October 29, 2020

How to take a “Fun Ride” through Fear (even if it’s the Long & Hard way).

I was 56 years old. I had just started mountain biking at 52.

My only real exercise before mountain biking was going to aerobics classes. I’d never challenged myself like I did on the bike. I’d never done anything dangerous.

Danger felt good.

Looking down at the single track kept me focused. My breath was in rhythm with my pedal strokes, just the way I wanted it. And magically, I chose the right gear to make that climb.

It wasn’t a race. Only a “fun ride.” Twenty-five miles of grueling fun, to be exact. Two hundred riders had lined up, ready to ride. I was one of them and, to be honest, I was scared.

***

It was our annual trip to Sea Otter Classic, the world’s largest cycling festival. Every year, it draws nearly 10,000 professional and amateur athletes and 70,000 fans. It’s named in honor of the cute little sea otter that flourishes along the Pacific coast.

I’m a mountain biker, chicken sh*t on the descents but kick-ass on the climbs. Well, kick-ass in my legend-in-her-own-mind imagination. I look forward to this time every year when I get to meet the real legends of mountain biking—talk with them, gush over them, watch them race.

The course starts out meandering through the trees—Monterey pines, coastal live oaks. But let me tell you, that cool start through the trees was just a tease.

I was wearing my favorite red cycling jersey. SheBeast is the brand. Really expensive. Who pays 120 bucks for a shirt? I bought it on sale. I loved it. Loved the way it hugged my body. Loved the way it made me feel like a sexy athlete. My bike shorts were perfect too. We called them “butt pants” because of the diaper-like feel of the chamois on your butt.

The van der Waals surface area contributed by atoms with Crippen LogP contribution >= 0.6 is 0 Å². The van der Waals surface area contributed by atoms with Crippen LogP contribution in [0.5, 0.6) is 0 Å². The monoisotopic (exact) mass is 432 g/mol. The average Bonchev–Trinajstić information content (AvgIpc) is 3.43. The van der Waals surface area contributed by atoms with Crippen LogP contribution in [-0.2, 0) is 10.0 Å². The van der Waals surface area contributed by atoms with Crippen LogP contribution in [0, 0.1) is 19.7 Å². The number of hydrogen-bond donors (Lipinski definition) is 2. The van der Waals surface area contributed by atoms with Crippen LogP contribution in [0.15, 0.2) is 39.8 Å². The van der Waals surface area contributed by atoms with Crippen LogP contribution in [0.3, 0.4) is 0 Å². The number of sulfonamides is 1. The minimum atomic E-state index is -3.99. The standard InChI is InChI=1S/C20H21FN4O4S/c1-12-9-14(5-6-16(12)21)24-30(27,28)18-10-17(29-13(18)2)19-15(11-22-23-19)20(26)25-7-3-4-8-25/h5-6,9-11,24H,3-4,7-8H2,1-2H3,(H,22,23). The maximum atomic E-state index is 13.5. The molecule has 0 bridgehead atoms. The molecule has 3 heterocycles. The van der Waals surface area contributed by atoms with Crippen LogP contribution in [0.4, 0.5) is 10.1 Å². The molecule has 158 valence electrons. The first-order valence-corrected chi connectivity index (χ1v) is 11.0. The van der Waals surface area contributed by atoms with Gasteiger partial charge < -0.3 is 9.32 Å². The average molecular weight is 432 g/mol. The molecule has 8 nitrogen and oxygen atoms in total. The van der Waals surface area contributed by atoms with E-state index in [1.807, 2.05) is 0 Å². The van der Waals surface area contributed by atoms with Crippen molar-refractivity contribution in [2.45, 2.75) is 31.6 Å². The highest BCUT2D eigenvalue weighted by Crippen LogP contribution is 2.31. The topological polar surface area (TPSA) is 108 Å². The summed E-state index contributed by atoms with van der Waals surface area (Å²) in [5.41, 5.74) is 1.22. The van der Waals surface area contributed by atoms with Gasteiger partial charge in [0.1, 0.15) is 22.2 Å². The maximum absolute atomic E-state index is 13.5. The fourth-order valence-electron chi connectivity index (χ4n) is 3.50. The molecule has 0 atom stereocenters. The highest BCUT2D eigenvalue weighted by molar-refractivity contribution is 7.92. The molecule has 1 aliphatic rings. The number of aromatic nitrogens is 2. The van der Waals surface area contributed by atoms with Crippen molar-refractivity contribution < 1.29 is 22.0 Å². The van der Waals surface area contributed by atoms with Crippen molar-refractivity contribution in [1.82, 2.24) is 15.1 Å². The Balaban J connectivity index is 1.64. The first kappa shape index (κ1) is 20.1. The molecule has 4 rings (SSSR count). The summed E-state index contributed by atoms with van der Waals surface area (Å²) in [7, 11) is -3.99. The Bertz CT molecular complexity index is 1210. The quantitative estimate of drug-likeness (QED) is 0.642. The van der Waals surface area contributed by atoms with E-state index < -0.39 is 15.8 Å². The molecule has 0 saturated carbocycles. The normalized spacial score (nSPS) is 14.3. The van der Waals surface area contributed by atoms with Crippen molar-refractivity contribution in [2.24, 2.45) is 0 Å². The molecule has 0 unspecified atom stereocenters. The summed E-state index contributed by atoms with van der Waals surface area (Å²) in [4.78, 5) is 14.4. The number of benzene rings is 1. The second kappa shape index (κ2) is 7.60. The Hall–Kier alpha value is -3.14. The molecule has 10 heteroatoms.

The beginning of the ride was pretty gentle. The canopy of trees kept us shaded. The climbs and descents weren’t too challenging—just enough to get the blood pumping. There were a few switchbacks but nothing too difficult. The terrain wasn’t bad. All of this was surely a ploy to lull us into a false sense of victory.

When the real climbing started, I knew I needed to pace myself. Too quick a burst of energy would burn me out.

Set your pace, Kathy. Go slow. Be steady. Don’t look too far ahead.

I thought of Tinker Juarez, one of my cycling heros. Still winning races at 45, long dreadlocks breaking loose in disarray from underneath his helmet, he was one of the most decorated racers to ever wear a United States national jersey.

Tinker rode a Cannondale Scalpel. I rode a Cannondale Scalpel.

Tinker, give me some of your winning juju. Let me make this climb. If not Tinker, let me channel Sue.

Sue Haywood was my number one shero. She rode for Team Trek and was ferocious on the bike. She was emotional and never hesitated to break out in tears at the end of a race. Boy could I relate to Sue. And she was a brilliant climber.

Channel Sue, Kathy. Channel Sue.

We were about 17 miles in when that lung-busting climb started. It was a long hill, and there was tricky terrain to navigate. Ruts, holes, loose gravel—all there to unnerve the riders. I was clipped in. Choosing the right line would be vital to staying upright. Lots of riders stalled out on that hill. One mistake and I would join them.

Lean forward, Kathy. Modulate your pedal strokes. Don’t spin out.

As I’m hammering up the hill, I become aware of cheering. My husband had made the climb and was at the top cheering me on. There were about 40 spectators on the sides of the trail, eager to watch the riders try to make this climb. We were all struggling, and the cheers were motivating.

For just one second, I looked at the crowd and realized they were cheering for me. Holy sh*t, they’re cheering for me! Acknowledging my effort. Carrying me up the hill with their voices.

“Get it girl! You go girl! Climb that bad boy! You’ve got this!”

And I did! I climbed that crazy hill! I made that whole climb without stopping, without wavering. Eyes on the trail, legs steady. I did it!

The exhaustion after the ride was satisfying. I imagined I was Sue. I shed a few happy tears of release, just like Sue would. I got to meet her that year at Sea Otter. I still have a picture of me, Sue, Mary McConneloug, and Lea Davison after their big race, our arms around one another, victorious smiles. Four kick-ass mountain biking chicks.

And I learned some good lessons that day. I learned about how consistent effort pays off, how steadiness can take you where you want to go. I learned that I, too, could be fearless.

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